How do you feel about combining the F&I and sales responsibilities?
We took a hard look at our volumes and right-sized the organizations. If we had three sales managers, we may have two. If we had two finance managers, we might go to one and someone to cover the shift on days off. We're not eliminating positions but making sure we have the right person for the volume.
Can you combine sales and F&I?
A lot of dealerships eliminated the special finance manager and e-commerce manager when they went through the downturn. They thought they could distribute those leads among the salespeople. It's important to have people in dedicated positions to maximize that end of the business.
Any other concerns?
Our concern would be licensing. F&I managers are licensed in many states. If we had to license all the salespeople, it would be daunting. It's important to have licensed F&I managers.
Is licensing the only reason you wouldn't merge the functions?
The F&I manager is really a compliance manager in addition to all the other roles they have. They also have to negotiate with lenders and develop a relationship with lenders. It's important to have an F&I manager. If we had 12 salespeople getting deals done, we'd lose that relationship with the lender.
Is your concern about legal compliance also the reason that you discourage making money by marking up the interest rate on car loans?
It invites more chargebacks and cancellations. We encourage people to write at buy rate and get a flat fee. It helps the customer. They are getting a good rate.
Your company monitors finance profit and sets low guidelines for stores.
I've been with this organization three years, and we closely manage our reserve percentage. We don't want to have too much finance profit.
We have stores as low as 10 percent of income from rate -- the lower the better. The F&I manager typically makes money on income produced. It can come from rate or product. We rather it came from product.
Customers get no value in us holding rate. They get value from products.
You also limit product prices. Would you consider no-haggle prices on aftermarket products?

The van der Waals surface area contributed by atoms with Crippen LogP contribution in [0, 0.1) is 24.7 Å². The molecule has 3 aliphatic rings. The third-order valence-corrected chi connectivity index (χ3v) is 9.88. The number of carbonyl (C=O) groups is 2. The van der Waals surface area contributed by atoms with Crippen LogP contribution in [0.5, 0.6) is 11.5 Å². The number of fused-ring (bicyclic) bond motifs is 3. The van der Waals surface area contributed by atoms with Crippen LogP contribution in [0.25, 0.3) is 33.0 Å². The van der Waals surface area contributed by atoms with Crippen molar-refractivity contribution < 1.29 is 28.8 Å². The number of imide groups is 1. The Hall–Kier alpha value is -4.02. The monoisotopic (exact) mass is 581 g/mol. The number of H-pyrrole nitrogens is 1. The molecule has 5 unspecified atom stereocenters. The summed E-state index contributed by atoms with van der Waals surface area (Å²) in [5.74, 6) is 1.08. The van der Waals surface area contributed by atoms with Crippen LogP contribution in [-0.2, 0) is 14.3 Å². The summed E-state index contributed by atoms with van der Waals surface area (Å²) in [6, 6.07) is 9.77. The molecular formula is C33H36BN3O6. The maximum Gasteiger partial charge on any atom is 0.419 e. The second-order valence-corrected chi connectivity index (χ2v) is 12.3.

We don't have fixed prices. Sometimes that's a disadvantage to a customer. In a situation where we don't have much of an advance rate and the customer might not be able to buy the product. You have to be able to work with the lender, and the product price has to be flexible.
How are advance rates right now?
Advance rates have improved across the board. There are a few exceptions. For the most part, advances are not as aggressive on near-prime people.
How many products do you sell per transaction?
We have eight products to sell. We don't track that, but I would guess two products per sale.
What are your best-sellers?
GAP and service contracts. We also sell chemicals, exterior paint protection and interior protection. And we sell our own maintenance plans -- offering oil changes and tire rotations. The product has to add value for the customer.
Any promising new products?
We recently introduced identity theft-protection contracts. The increase in ID theft is extreme.
What's your sales penetration?
Right now we sell ID theft protection to 70 percent of our customers. It varies by store. We cap the price at $499 for three years of protection.
Why did you start offering ID theft protection?
So many people are victimized. It takes a long time, and it's a hassle to get it fixed.
How do you promote it?
We educate the customers on the risks. A lot of times the customer has had experience with identity theft or knows someone else who has.
You also use the product to help sell cars, don't you?
We give the customer one year protection free for buying the car from us. They have the ability to upgrade to a family membership that basically covers children under 25 in the household and grandparents living in the household. The program is through the VERO products in Scottsdale, Ariz.